Use the arrow keys to navigate between menu items.

People with disabilities are not a minority

2 minutes read

For the next six days, we'll start believing six impossible things before breakfast, starting with the first one.

  1. People with disabilities are not a minority
  2. Accessibility isn't a feature
  3. Accessibility isn't a technical problem
  4. Accessibility isn't time-consuming and expensive
  5. You can't outsource accessibility
  6. We can make our website accessible

People with disabilities are not a minority

This is actually the biggest myth out there, and thankfully also the easiest to debunk. Statistics show that around 15% of the world's population lives with some disability. That's almost 1 billion people at last count. This makes people with disabilities the largest minority in the world.

I know what you're thinking...lies, damn lies and statistics. And you'd be right. The number is probably higher. Actually, the 15% only includes those with a permanent disability, that we know of.

What about those with temporary disabilities, like a broken arm, an eye injury, or those recovering from any surgery?

Or those disabled in specific situations, like people trying to watch a video in a crowded subway or not hearing your phone ring in a busy restaurant? I bet you wished the video had captions and your phone vibration on, right?

The number of people who will benefit from accessibility is a lot higher than the 15%.

I'm 39 now. I still enjoy a very good eye sight and complete control of my body to navigate the web. Slowly, I am feeling eye strain more and more and will probably need glasses. My wrist aches from time to time and I will reach a point when not even my ergonomic mouse will do the trick.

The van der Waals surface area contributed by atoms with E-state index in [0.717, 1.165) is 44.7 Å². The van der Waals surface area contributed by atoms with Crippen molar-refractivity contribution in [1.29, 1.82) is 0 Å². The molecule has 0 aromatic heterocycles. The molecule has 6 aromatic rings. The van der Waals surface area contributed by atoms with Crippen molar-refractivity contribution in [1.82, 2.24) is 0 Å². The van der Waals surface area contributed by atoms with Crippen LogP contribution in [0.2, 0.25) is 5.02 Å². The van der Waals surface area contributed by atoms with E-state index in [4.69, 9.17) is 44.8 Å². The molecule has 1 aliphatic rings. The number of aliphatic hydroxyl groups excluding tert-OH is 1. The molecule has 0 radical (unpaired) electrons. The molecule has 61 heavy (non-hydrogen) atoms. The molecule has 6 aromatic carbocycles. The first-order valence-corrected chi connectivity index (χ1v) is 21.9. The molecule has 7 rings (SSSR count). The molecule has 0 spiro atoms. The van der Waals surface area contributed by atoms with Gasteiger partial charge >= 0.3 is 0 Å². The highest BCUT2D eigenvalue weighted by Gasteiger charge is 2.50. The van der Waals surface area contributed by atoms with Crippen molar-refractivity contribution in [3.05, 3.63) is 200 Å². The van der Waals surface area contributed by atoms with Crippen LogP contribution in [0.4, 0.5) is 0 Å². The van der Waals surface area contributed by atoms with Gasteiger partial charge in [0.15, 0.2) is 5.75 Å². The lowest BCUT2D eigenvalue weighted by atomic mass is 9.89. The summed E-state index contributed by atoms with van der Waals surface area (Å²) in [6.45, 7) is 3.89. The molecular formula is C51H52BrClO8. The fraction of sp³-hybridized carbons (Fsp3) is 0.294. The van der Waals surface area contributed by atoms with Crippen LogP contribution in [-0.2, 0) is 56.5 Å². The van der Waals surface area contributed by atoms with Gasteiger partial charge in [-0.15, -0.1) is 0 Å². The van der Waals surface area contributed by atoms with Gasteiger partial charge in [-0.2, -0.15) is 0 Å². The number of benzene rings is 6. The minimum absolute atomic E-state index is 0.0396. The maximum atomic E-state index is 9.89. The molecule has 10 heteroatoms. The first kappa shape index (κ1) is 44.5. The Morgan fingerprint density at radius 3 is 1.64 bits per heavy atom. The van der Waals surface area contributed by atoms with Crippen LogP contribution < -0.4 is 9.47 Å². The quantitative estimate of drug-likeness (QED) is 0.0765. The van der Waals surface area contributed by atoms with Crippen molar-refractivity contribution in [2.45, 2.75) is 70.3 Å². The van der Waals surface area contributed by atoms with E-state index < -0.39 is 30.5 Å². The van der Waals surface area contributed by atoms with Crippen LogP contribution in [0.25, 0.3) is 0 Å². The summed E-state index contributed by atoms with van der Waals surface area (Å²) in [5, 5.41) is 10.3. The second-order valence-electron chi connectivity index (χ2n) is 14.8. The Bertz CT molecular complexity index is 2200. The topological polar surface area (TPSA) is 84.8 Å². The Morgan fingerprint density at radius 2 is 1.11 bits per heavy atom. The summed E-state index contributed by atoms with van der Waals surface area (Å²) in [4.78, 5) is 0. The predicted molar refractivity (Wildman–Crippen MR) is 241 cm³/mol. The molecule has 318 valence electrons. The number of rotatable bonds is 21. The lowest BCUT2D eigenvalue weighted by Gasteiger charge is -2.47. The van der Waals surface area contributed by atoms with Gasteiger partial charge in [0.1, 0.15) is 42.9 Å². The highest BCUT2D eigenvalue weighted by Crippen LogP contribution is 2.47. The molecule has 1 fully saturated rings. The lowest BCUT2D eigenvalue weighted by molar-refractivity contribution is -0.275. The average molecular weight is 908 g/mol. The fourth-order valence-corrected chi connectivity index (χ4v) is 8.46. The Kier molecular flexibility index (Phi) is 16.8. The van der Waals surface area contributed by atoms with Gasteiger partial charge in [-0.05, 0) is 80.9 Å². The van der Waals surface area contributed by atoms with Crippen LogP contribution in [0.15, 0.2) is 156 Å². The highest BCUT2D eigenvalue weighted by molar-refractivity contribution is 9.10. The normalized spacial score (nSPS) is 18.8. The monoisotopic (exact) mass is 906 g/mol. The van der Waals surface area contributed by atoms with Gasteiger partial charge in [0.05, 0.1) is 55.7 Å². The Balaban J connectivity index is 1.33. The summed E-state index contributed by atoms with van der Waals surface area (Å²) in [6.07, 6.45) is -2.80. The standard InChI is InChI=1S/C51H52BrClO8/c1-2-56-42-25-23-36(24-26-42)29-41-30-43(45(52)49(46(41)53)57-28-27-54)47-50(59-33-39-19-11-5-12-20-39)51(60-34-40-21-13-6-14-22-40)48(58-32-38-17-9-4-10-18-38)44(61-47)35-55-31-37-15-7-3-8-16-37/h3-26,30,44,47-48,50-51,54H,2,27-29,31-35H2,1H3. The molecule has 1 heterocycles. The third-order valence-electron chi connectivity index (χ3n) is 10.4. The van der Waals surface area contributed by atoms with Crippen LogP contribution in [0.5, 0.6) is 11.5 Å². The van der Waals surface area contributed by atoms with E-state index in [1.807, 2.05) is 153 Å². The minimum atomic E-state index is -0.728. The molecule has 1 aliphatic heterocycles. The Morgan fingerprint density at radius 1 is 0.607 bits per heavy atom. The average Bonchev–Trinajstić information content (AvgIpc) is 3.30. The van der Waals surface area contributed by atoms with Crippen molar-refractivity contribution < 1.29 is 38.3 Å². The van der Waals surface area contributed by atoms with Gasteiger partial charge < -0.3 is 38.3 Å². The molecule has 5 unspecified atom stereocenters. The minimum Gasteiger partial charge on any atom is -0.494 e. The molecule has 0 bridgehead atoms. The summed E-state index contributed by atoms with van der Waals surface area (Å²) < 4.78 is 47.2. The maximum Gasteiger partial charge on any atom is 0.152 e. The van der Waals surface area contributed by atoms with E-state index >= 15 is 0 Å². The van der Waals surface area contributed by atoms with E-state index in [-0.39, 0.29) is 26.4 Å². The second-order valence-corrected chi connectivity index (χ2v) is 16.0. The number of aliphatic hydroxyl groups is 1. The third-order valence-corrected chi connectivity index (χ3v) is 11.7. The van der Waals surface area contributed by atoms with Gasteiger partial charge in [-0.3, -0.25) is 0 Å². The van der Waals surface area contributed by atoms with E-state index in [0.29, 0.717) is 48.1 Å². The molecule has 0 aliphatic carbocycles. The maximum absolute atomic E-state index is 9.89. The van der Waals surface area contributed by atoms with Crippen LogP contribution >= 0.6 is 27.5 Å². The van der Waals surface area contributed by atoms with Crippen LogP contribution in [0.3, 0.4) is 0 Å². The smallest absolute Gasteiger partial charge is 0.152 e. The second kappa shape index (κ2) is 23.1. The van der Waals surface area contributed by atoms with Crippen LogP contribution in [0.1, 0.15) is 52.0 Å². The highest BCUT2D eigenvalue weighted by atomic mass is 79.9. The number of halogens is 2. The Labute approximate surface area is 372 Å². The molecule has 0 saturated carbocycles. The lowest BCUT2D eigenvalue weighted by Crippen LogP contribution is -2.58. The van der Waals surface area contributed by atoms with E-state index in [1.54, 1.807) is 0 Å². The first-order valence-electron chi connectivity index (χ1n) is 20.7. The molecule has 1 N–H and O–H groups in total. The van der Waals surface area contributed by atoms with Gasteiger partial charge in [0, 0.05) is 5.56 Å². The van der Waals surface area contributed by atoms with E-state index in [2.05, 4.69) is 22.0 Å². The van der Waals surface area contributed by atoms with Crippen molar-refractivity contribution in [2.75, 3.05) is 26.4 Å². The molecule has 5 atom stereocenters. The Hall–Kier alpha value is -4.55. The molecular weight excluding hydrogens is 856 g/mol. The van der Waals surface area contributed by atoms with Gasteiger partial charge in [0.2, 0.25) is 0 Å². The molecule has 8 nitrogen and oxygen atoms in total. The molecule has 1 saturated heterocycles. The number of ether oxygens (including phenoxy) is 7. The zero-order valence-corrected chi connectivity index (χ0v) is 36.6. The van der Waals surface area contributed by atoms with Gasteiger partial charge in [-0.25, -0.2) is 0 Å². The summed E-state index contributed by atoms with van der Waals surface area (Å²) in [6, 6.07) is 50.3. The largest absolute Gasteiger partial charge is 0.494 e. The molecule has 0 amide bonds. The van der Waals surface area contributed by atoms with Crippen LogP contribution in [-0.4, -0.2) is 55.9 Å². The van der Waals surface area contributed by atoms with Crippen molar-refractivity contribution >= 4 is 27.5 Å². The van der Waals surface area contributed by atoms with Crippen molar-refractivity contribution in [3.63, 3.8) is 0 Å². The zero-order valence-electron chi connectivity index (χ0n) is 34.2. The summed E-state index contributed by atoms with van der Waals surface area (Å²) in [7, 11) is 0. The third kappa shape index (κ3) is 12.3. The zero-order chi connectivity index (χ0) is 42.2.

You will too. Not today or tomorrow, but some day.

That's nice, but we don't have disabled users

You might have heard this argument before. The thinking there is, yes, there are plenty of people with disabilities, but we don't have (enough) people with a disability who use our product, so we don't have to care about accessibility.

I actually talked about this before, so I won't rehash those arguments here.

Suffice to say we need to think less about disabled and more about access for everyone, because accessibility benefits your users beyond those with an "official disability."

I tried very hard not to write accessibility accommodations or features, and that's because accessibility isn't a feature. But we'll talk about that tomorrow.

See you then!

Did you enjoy this bite-sized message?

I send out short emails like this every day to help you gain a fresh perspective on accessibility and understand it without the jargon, so you can build more robust products that everyone can use, including people with disabilities.

You can unsubscribe in one click and I will never share your email address.